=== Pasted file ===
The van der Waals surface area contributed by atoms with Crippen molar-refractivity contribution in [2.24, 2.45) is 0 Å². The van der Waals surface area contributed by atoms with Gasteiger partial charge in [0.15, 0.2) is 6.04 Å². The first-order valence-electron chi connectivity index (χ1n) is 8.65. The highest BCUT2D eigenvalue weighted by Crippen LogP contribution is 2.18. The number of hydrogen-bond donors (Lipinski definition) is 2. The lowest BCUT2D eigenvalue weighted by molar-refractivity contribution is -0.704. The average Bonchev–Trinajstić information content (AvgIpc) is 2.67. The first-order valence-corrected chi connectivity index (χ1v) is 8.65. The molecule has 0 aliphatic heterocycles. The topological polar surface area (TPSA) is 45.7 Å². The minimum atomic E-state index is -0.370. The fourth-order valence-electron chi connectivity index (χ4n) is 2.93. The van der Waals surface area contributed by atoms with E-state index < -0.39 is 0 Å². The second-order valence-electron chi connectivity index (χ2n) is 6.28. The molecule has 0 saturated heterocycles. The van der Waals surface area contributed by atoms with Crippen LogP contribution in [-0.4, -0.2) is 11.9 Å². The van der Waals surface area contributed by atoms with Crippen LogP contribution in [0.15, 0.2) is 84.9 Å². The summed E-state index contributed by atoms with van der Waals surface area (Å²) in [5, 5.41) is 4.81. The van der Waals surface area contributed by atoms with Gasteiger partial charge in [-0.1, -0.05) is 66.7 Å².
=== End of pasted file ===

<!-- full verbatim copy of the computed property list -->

The van der Waals surface area contributed by atoms with Crippen molar-refractivity contribution in [2.24, 2.45) is 0 Å². The van der Waals surface area contributed by atoms with Gasteiger partial charge in [0.15, 0.2) is 6.04 Å². The first-order valence-electron chi connectivity index (χ1n) is 8.65. The highest BCUT2D eigenvalue weighted by Crippen LogP contribution is 2.18. The number of hydrogen-bond donors (Lipinski definition) is 2. The lowest BCUT2D eigenvalue weighted by molar-refractivity contribution is -0.704. The average Bonchev–Trinajstić information content (AvgIpc) is 2.67. The first-order valence-corrected chi connectivity index (χ1v) is 8.65. The molecule has 0 aliphatic heterocycles. The topological polar surface area (TPSA) is 45.7 Å². The minimum atomic E-state index is -0.370. The fourth-order valence-electron chi connectivity index (χ4n) is 2.93. The van der Waals surface area contributed by atoms with E-state index < -0.39 is 0 Å². The second-order valence-electron chi connectivity index (χ2n) is 6.28. The molecule has 0 saturated heterocycles. The van der Waals surface area contributed by atoms with Crippen LogP contribution in [-0.4, -0.2) is 11.9 Å². The van der Waals surface area contributed by atoms with Crippen LogP contribution in [0.15, 0.2) is 84.9 Å². The summed E-state index contributed by atoms with van der Waals surface area (Å²) in [5, 5.41) is 4.81. The van der Waals surface area contributed by atoms with Gasteiger partial charge in [-0.1, -0.05) is 66.7 Å².